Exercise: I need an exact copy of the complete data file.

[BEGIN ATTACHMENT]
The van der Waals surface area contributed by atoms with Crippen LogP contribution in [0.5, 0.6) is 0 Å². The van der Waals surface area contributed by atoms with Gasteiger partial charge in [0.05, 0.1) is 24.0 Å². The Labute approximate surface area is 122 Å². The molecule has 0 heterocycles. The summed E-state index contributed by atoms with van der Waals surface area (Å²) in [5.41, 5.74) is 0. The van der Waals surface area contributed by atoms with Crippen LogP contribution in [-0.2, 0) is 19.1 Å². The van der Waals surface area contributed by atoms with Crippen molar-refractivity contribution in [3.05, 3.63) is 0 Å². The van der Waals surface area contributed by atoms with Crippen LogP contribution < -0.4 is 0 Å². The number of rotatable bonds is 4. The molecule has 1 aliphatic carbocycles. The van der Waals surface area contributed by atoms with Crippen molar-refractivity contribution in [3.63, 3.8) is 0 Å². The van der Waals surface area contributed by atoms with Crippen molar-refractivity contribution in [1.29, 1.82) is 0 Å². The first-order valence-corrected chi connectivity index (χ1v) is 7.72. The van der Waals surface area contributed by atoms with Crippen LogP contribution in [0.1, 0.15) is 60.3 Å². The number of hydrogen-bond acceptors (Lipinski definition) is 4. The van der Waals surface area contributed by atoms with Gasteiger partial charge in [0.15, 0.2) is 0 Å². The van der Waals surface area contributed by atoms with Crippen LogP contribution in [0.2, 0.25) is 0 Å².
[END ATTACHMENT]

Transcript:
The van der Waals surface area contributed by atoms with Crippen LogP contribution in [0.5, 0.6) is 0 Å². The van der Waals surface area contributed by atoms with Gasteiger partial charge in [0.05, 0.1) is 24.0 Å². The Labute approximate surface area is 122 Å². The molecule has 0 heterocycles. The summed E-state index contributed by atoms with van der Waals surface area (Å²) in [5.41, 5.74) is 0. The van der Waals surface area contributed by atoms with Crippen LogP contribution in [-0.2, 0) is 19.1 Å². The van der Waals surface area contributed by atoms with Crippen molar-refractivity contribution in [3.05, 3.63) is 0 Å². The van der Waals surface area contributed by atoms with Crippen LogP contribution < -0.4 is 0 Å². The number of rotatable bonds is 4. The molecule has 1 aliphatic carbocycles. The van der Waals surface area contributed by atoms with Crippen molar-refractivity contribution in [3.63, 3.8) is 0 Å². The van der Waals surface area contributed by atoms with Crippen molar-refractivity contribution in [1.29, 1.82) is 0 Å². The first-order valence-corrected chi connectivity index (χ1v) is 7.72. The van der Waals surface area contributed by atoms with Crippen LogP contribution in [0.1, 0.15) is 60.3 Å². The number of hydrogen-bond acceptors (Lipinski definition) is 4. The van der Waals surface area contributed by atoms with Gasteiger partial charge in [0.15, 0.2) is 0 Å². The van der Waals surface area contributed by atoms with Crippen LogP contribution in [0.2, 0.25) is 0 Å².